What is it?
It has been found that many classical scientific studies that form a foundation of modern science are difficult or impossible to replicate or reproduce.
It has been particularly widely discussed in the fields of psychology and medicine. In 2017 in response to the crisis eight hundred scientists and mathematicians signed a paper "Redefine statistical significance". It proposes that in "fields where the threshold for defining statistical significance for new discoveries is P < 0.05, we propose a change to P < 0.005."
One of the major interpretations of how it comes to be, including
More information on the reason
Choosing the evidence that supports creators own conclusion may be coming from the– Our cognition is distorting facts in order to defend our stories and our ego and create the most favorable picture of ourselves.My-side bias
"There are many different techniques for collecting, interpreting, and analyzing facts, and different techniques often lead to different conclusions, which is why scientists disagree about the dangers of global warming, the benefits of supply-side economics, and the wisdom of low-carbohydrate diets. Good scientists deal with this complication by choosing the techniques they consider most appropriate and then accepting the conclusions that these techniques produce, regardless of what those conclusions might be. But bad scientists take advantage of this complication by choosing techniques that are especially likely to produce the conclusions they favor, thus allowing them to reach favored conclusions by way of supportive facts." – Daniel Gilbert, Stumbling On Happiness.
Daniel Khanaman at the end of Shane Parrish Podcast and in Sam Harris
Adam Grant in Sam Harris podcast
Scientists rise up against statistical significance, Nature link
Redefine statistical significance link
I suggested an idea that I call "daisy chain" replications, where a group of labs that agree on the phenomenon and agree that behavioral priming is real get together. Each lab picks its favorite result. The result of lab A is replicated by lab B, the result of B replicated by C, and so on.
Social psychologists circled the wagons and developed a strong antipathy for the replicators. A President of the American Psychological Society called them "methodological terrorists."
One week later, the letter was leaked and published in Nature with an incendiary title: "Nobel Laureate tells social psychologists to clean up their act." I had naively failed to anticipate this outcome. Then all hell broke loose.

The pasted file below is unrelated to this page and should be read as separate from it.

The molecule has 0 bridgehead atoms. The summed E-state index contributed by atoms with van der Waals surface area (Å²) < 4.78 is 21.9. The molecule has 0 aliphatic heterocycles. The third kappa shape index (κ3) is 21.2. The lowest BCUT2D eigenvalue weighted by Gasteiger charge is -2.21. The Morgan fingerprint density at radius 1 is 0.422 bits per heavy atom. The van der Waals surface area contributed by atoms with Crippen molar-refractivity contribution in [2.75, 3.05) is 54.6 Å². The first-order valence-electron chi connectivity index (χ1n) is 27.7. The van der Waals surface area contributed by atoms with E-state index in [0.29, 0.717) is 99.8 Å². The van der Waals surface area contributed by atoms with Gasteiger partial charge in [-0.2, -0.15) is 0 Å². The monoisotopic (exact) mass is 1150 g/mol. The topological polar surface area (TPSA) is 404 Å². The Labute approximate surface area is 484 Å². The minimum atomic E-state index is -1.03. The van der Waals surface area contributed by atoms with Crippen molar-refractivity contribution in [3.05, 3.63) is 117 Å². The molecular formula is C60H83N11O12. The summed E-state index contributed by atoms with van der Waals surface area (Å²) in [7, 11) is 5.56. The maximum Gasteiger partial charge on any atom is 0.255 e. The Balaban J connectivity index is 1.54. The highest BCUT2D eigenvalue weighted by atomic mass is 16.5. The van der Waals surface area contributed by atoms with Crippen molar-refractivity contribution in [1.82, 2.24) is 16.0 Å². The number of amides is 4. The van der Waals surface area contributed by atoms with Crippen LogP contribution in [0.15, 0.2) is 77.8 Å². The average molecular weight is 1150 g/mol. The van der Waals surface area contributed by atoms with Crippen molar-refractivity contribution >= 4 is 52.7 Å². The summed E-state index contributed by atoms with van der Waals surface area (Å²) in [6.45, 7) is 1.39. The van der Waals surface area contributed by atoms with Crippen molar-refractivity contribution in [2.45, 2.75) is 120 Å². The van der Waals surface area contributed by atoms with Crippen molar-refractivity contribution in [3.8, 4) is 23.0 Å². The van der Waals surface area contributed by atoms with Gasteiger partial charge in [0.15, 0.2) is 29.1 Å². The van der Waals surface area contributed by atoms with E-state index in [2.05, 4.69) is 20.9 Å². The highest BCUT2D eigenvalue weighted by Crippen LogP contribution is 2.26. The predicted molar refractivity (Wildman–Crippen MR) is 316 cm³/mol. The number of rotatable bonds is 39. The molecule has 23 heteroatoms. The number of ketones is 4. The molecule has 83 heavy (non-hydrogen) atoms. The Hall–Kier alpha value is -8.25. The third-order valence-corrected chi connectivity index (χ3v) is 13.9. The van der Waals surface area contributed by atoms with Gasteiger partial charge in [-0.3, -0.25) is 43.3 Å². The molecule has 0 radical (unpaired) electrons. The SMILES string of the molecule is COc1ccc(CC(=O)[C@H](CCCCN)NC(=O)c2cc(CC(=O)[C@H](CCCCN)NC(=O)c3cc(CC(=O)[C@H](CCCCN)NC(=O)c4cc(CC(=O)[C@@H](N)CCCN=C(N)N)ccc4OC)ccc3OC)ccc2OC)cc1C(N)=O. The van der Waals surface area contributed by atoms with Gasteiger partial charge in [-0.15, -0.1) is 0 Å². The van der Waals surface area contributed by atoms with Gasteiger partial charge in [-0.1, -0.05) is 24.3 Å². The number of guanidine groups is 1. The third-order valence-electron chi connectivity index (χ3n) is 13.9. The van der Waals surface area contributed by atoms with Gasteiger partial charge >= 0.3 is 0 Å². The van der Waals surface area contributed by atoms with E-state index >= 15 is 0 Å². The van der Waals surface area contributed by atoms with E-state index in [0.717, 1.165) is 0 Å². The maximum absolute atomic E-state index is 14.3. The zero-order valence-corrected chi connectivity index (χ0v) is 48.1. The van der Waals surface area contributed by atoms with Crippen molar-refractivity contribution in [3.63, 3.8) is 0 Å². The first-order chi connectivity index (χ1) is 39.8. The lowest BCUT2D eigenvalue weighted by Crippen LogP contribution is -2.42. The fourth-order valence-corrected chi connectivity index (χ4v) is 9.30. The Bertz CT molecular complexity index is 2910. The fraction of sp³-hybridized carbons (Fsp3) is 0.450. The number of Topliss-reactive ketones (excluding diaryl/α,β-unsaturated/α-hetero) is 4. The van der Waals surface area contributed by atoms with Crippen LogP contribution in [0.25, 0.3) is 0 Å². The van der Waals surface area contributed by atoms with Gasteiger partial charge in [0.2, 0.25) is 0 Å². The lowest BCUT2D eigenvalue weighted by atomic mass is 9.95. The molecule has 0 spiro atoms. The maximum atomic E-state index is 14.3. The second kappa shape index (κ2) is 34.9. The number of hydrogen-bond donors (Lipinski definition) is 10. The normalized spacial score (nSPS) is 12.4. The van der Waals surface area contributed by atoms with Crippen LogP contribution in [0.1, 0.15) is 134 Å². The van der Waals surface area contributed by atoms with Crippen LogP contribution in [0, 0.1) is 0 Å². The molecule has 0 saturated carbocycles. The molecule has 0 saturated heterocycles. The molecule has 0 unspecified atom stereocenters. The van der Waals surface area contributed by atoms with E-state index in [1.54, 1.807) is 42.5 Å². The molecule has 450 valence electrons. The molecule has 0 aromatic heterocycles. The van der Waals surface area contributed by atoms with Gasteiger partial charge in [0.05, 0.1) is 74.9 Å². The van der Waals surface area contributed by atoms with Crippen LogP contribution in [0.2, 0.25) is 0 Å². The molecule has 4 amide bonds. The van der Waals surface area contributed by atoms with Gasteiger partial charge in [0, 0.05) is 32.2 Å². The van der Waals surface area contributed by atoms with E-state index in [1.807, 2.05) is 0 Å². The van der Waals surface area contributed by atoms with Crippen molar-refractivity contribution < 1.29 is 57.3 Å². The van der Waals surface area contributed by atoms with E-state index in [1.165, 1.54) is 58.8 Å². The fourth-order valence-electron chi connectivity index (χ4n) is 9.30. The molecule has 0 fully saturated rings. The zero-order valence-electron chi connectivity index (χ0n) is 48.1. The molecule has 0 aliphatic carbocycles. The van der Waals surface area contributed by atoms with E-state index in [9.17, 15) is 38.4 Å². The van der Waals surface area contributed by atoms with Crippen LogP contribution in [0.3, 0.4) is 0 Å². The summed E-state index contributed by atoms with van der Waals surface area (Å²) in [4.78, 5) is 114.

Believe it or not. I've been blamed for causing the replication crisis by attracting media attention to a minor problem. Some social psychologists have wondered about my motives for wanting to destroy social psychology by that letter, and I lost many friends.
The crisis provides ample evidence for the thesis that I'm developing today. People didn't change their minds. Social psychologists circled the wagons and developed a strong antipathy for the replicators. A President of the American Psychological Society called them "methodological terrorists," and another eminent psychologist suggested that people who have ideas of their own would not get involved in replications. There were essentially no takers for my suggestion that priming researchers should proactively replicate each other's work. This eventually convinced me that they did not have real confidence. They believed their findings were true, but they were not quite sure they could replicate them, and they didn't want to take the risk—another instance of belief perseverance.
Besides antagonizing social psychologists, I also managed to make myself unpopular among replicators when I published a paper on the etiquette of replication, which argued that replication should always be an adversarial collaboration. People argued that method sections should be sufficiently explicit to guarantee replicability without having to consult the author. I find this attitude shocking, just about as shocking as the defensiveness of priming researchers.
But none of this really matters. The crisis has been great for psychology. In terms of methodological progress, this has been the best decade in my lifetime. Standards have been tightened up, research is better, samples are larger. People pre-register their experimental plans and their plans for analysis
“It’s possible around 50 percent of the published psychological literature fails upon retesting, but no one knows precisely the extent of the instability in the foundations of psychological science.”
The replication crisis devastated psychology. This group is looking to rebuild it. https://www.vox.com/science-and-health/22360363/replication-crisis-psychological-science-accelerator via Instapaper
I didn’t read about this extensively but from talking to people working on this the following may be one of the most often mechanisms.
A scientist is conducting a very large study to test the hypothesis that X causes Y. They find out that X caused Y very rarely, at roughly the same rate as X caused A, C, D … O, P (and other 121 outcomes). But this was a very large study and out of 13241 possible outcomes F happened a lot. Scientist than tweaked the title of his paper X caused F.
I also think that scientist may subconsciously search for study conditions that will prove their revolutionary findings.